The Frontal Bone Window for Transcranial Doppler Ultrasonography in Critically Ill Patients: Validation of a New Approach in the ICU

  
NCJ_cover.jpgBy Pierre Sentenac, Jonathan Charbit, Camille Maury, Paul Bory, Geoffrey Dagod, Frédéric Greco, Xavier Capdevila, Pierre-François Perrigault

First Online: 29 October 2019

Background and Objective
The temporal bone window (TBW) for transcranial Doppler (TCD) often fails to insonate the anterior cerebral artery (ACA). The frontal bone window (FBW) has never been evaluated in intensive care units (ICU). The main objective was to determine the ability of the FBW to assess ACA velocities in critically ill patients.

Methods
A prospective study was conducted in two ICUs of the Montpellier University Hospital (France), between November 2014 and September 2016. Adult patients admitted to ICU for brain injury, with a Glasgow Coma Scale score ≤ 13, were enrolled within 3 days after admission. A first TCD examination was carried out bilaterally through the TBW and FBW by an intensivist expert in TCD, repeated by the same examiner, and 15 min later by an intensivist certified in TCD, designated as non-expert, blinded. The success of the FBW examinations was defined by the ability to measure the ACA velocities. Intra- and interobserver agreements were analyzed according to the Bland and Altman method.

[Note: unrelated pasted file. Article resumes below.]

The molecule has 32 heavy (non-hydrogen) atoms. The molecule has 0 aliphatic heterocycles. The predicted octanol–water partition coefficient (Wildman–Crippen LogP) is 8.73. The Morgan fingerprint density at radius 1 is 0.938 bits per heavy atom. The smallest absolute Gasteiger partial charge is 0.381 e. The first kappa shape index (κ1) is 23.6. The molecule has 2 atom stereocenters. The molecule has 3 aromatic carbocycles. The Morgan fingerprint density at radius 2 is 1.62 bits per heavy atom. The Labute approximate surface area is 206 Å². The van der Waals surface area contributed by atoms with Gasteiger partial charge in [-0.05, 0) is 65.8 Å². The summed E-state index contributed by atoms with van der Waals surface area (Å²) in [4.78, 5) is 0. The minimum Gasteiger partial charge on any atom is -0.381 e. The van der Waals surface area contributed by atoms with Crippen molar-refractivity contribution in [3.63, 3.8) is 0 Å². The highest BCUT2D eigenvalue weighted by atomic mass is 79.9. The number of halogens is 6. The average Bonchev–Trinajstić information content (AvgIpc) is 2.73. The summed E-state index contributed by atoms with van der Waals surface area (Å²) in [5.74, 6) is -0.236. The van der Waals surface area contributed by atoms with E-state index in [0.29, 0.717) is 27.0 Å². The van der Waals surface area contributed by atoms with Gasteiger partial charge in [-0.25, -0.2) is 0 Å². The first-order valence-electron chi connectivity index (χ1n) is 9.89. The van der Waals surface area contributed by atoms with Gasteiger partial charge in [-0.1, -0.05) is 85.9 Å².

Results
A total of 147 patients were analyzed. The FBW succeeded in insonating the ACA in 66 patients [45%, CI (37–53)], 45 bilaterally and 21 unilaterally. For 16 patients (11%), the FBW was the only way to measure ACA velocities. By combining the two techniques, the ACA success rate increased from 62% CI (54–70) to 73% CI (65–79) (P = 0.05). Intra- and interobserver mean biases and 95% limits of agreement for ACA systolic velocity measurements through the FBW were 1 (− 33 to 35) and 2 (− 34 to 38) cm s−1, respectively. For paired TBW and FBW measures of ACA velocities, mean biases (± SD) for ACA systolic, and mean and diastolic velocities were relatively close to zero, but negatives (− 7 ± 33, − 2 ± 19, − 1 ± 15 cm s−1, respectively), highlighting that ACA velocities were lower with the FBW (A2 segment) than TBW (A1 segment). The correlation coefficient for ACA systolic velocities measured by the FBW and TBW was R = 0.47, CI (0.28–0.62). No risk factors for failure of the FBW were identified.

Conclusions
In ICU, the FBW was able to insonate the ACA in 45% of patients admitted for brain injury, without the use of contrast agents. The FBW could improve the detection of ACA vasospasms.

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